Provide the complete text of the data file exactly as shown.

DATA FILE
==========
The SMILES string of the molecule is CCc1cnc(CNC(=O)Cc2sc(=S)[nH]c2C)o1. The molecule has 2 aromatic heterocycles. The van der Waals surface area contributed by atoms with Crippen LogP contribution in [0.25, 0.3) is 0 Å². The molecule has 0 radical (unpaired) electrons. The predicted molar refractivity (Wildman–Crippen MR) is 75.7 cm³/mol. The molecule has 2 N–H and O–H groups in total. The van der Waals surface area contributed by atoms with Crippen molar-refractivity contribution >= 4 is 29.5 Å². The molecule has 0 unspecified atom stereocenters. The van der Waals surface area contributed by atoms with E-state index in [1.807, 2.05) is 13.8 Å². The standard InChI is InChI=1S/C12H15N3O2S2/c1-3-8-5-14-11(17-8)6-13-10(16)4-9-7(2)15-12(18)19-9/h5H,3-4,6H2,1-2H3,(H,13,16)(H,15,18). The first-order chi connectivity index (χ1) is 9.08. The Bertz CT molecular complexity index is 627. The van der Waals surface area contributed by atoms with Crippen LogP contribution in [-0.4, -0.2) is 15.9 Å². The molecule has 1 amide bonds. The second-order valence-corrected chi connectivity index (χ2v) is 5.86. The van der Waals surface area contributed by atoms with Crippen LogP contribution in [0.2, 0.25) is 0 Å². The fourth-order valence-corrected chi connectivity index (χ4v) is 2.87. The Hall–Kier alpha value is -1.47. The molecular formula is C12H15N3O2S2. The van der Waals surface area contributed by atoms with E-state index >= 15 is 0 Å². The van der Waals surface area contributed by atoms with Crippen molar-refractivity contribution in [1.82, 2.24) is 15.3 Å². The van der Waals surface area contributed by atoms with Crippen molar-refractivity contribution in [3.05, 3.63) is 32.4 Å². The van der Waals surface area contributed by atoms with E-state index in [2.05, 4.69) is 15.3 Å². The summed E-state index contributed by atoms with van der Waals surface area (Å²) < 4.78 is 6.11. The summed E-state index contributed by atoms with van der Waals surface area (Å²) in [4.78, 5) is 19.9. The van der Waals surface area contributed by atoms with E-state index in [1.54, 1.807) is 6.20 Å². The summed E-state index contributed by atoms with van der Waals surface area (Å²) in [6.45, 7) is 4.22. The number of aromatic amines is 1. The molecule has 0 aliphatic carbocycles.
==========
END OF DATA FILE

The SMILES string of the molecule is CCc1cnc(CNC(=O)Cc2sc(=S)[nH]c2C)o1. The molecule has 2 aromatic heterocycles. The van der Waals surface area contributed by atoms with Crippen LogP contribution in [0.25, 0.3) is 0 Å². The molecule has 0 radical (unpaired) electrons. The predicted molar refractivity (Wildman–Crippen MR) is 75.7 cm³/mol. The molecule has 2 N–H and O–H groups in total. The van der Waals surface area contributed by atoms with Crippen molar-refractivity contribution >= 4 is 29.5 Å². The molecule has 0 unspecified atom stereocenters. The van der Waals surface area contributed by atoms with E-state index in [1.807, 2.05) is 13.8 Å². The standard InChI is InChI=1S/C12H15N3O2S2/c1-3-8-5-14-11(17-8)6-13-10(16)4-9-7(2)15-12(18)19-9/h5H,3-4,6H2,1-2H3,(H,13,16)(H,15,18). The first-order chi connectivity index (χ1) is 9.08. The Bertz CT molecular complexity index is 627. The van der Waals surface area contributed by atoms with Crippen LogP contribution in [-0.4, -0.2) is 15.9 Å². The molecule has 1 amide bonds. The second-order valence-corrected chi connectivity index (χ2v) is 5.86. The van der Waals surface area contributed by atoms with Crippen LogP contribution in [0.2, 0.25) is 0 Å². The fourth-order valence-corrected chi connectivity index (χ4v) is 2.87. The Hall–Kier alpha value is -1.47. The molecular formula is C12H15N3O2S2. The van der Waals surface area contributed by atoms with E-state index >= 15 is 0 Å². The van der Waals surface area contributed by atoms with Crippen molar-refractivity contribution in [1.82, 2.24) is 15.3 Å². The van der Waals surface area contributed by atoms with Crippen molar-refractivity contribution in [3.05, 3.63) is 32.4 Å². The van der Waals surface area contributed by atoms with E-state index in [2.05, 4.69) is 15.3 Å². The summed E-state index contributed by atoms with van der Waals surface area (Å²) < 4.78 is 6.11. The summed E-state index contributed by atoms with van der Waals surface area (Å²) in [4.78, 5) is 19.9. The van der Waals surface area contributed by atoms with E-state index in [1.54, 1.807) is 6.20 Å². The summed E-state index contributed by atoms with van der Waals surface area (Å²) in [6.45, 7) is 4.22. The number of aromatic amines is 1. The molecule has 0 aliphatic carbocycles.